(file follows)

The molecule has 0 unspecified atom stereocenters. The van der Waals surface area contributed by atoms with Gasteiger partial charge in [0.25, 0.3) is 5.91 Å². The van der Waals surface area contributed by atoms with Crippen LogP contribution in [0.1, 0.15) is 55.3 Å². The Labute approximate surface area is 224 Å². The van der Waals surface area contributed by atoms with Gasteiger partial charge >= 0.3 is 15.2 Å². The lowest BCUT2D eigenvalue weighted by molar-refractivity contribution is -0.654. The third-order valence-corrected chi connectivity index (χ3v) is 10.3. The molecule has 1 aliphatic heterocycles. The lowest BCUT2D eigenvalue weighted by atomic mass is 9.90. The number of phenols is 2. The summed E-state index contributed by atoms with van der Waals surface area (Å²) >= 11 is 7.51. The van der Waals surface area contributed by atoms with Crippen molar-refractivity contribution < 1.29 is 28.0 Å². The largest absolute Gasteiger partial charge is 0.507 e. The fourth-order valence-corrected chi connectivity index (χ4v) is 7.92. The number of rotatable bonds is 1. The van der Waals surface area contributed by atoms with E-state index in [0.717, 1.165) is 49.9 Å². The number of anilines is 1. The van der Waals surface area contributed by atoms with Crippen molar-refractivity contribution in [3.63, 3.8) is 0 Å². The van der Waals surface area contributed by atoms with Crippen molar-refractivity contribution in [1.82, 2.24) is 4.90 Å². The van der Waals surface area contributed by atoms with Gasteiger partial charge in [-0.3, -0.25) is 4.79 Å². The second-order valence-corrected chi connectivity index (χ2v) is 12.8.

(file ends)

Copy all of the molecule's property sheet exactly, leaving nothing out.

The molecule has 0 unspecified atom stereocenters. The van der Waals surface area contributed by atoms with Gasteiger partial charge in [0.25, 0.3) is 5.91 Å². The van der Waals surface area contributed by atoms with Crippen LogP contribution in [0.1, 0.15) is 55.3 Å². The Labute approximate surface area is 224 Å². The van der Waals surface area contributed by atoms with Gasteiger partial charge >= 0.3 is 15.2 Å². The lowest BCUT2D eigenvalue weighted by molar-refractivity contribution is -0.654. The third-order valence-corrected chi connectivity index (χ3v) is 10.3. The molecule has 1 aliphatic heterocycles. The lowest BCUT2D eigenvalue weighted by atomic mass is 9.90. The number of phenols is 2. The summed E-state index contributed by atoms with van der Waals surface area (Å²) >= 11 is 7.51. The van der Waals surface area contributed by atoms with Crippen molar-refractivity contribution < 1.29 is 28.0 Å². The largest absolute Gasteiger partial charge is 0.507 e. The fourth-order valence-corrected chi connectivity index (χ4v) is 7.92. The number of rotatable bonds is 1. The van der Waals surface area contributed by atoms with E-state index in [0.717, 1.165) is 49.9 Å². The number of anilines is 1. The van der Waals surface area contributed by atoms with Crippen molar-refractivity contribution in [3.63, 3.8) is 0 Å². The van der Waals surface area contributed by atoms with Crippen molar-refractivity contribution in [1.82, 2.24) is 4.90 Å². The van der Waals surface area contributed by atoms with Gasteiger partial charge in [-0.3, -0.25) is 4.79 Å². The second-order valence-corrected chi connectivity index (χ2v) is 12.8.